However, the Bihar Government’s patronage of Chhau and local festivals did not, among local townspeople, lend prestige to the it as the royal patronage of Chhau had increased the prestige of the Saraikela Raja. Chhau was an ‘Odiya’ art form, how could it be patronized by others? In this sense, the Bihar Government’s patronage of Chhau was interpreted as a self-conscious and futile attempt to transfer public loyalty to Bihar. Thus even though the Bihar Government took over the symbols of the ‘old regime’s prestige,’ it was not a successful takeover. Chhau and Chaitra Parv did not support the ideology of the Democratic Bihar Government in the same way as it had supported the old Saraikela kingdom.
All these changes led to the current split in artistic and political authority in Saraikela. At present, the Jharkhand Government officials are not considered artistic authorities, nor do they have any intention to be seen as such. Yet they are recognized as important, politically motivated patrons. On the other hand, members of the Singh Deo family are still respected for their artistry, but they have lost all political power. The patronage of Chhau was further altered after the death of Raja Aditya Pratap Singh Deo in 1969. Since the new Raja of Saraikela was not interested in promoting Chhau dance, leaving this activity primarily to his uncle, S. N Singh Deo and his brother, B.B. Singh Deo. The Chhau artists themselves have become politicians of a sort, lobbying for their own best interests. Individuality, in the sense of original artistic expression, may be admired in Chhau, but in the sense of self-promotion, it is not.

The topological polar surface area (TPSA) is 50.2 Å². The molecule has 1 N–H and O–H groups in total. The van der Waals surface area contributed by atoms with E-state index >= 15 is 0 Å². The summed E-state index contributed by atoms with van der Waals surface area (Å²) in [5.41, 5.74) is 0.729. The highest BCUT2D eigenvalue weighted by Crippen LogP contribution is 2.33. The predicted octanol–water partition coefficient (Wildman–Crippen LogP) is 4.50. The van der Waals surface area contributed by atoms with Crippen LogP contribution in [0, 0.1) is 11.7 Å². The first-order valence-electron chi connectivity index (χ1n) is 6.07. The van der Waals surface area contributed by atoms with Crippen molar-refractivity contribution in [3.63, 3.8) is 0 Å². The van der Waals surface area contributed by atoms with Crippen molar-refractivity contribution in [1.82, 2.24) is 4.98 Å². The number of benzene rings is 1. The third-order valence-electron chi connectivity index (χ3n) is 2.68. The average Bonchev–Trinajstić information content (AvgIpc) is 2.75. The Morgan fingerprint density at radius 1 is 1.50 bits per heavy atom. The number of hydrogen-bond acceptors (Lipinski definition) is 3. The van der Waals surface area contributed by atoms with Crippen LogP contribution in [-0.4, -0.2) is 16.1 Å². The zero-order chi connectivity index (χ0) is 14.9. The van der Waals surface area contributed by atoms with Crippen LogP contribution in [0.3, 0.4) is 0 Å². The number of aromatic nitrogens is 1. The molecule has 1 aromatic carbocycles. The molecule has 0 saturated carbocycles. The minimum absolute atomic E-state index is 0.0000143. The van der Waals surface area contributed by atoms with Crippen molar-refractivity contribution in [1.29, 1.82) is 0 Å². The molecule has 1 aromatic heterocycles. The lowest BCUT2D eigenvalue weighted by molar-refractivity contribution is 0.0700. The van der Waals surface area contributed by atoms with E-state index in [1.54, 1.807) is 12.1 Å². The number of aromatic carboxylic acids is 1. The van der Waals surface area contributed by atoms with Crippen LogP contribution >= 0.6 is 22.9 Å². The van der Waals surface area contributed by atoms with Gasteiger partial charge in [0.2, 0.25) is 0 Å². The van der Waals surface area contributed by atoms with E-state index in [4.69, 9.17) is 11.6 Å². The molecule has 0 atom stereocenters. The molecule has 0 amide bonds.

Moreover, Chhau’s rise to fame in the 30’s and 40’s was generated by a certain key. Highly talented individuals, foremost among them being Raja Aditya Pratap Singh Deo, Bijay Pratap Singh Deo, Suvendra Narayan Singh Deo, Hirendra Pratap Singh Deo, Banbihari Pattanayak and Kedar Nath Sahu formed this key factor. In particular, it was Bijay Pratap Singh Deo’s association with the young dancer Suvendra which may be interpreted as the ‘charismatic underpinning’ of the dance; both are remembered as geniuses who modernized Chhau and brought it into limelight. Most of the dances performed today were composed by Bijay Pratap Singh Deo; after he left Saraikela, no one of a similar stature has come along. In addition, he created an aesthetic model for Chhau based on serious study, meditation, discussion and disciplined practice. Such a foundation allowed it to be performed with pride by a corps of dancers including the Raja’s own sons, before the best audiences in India.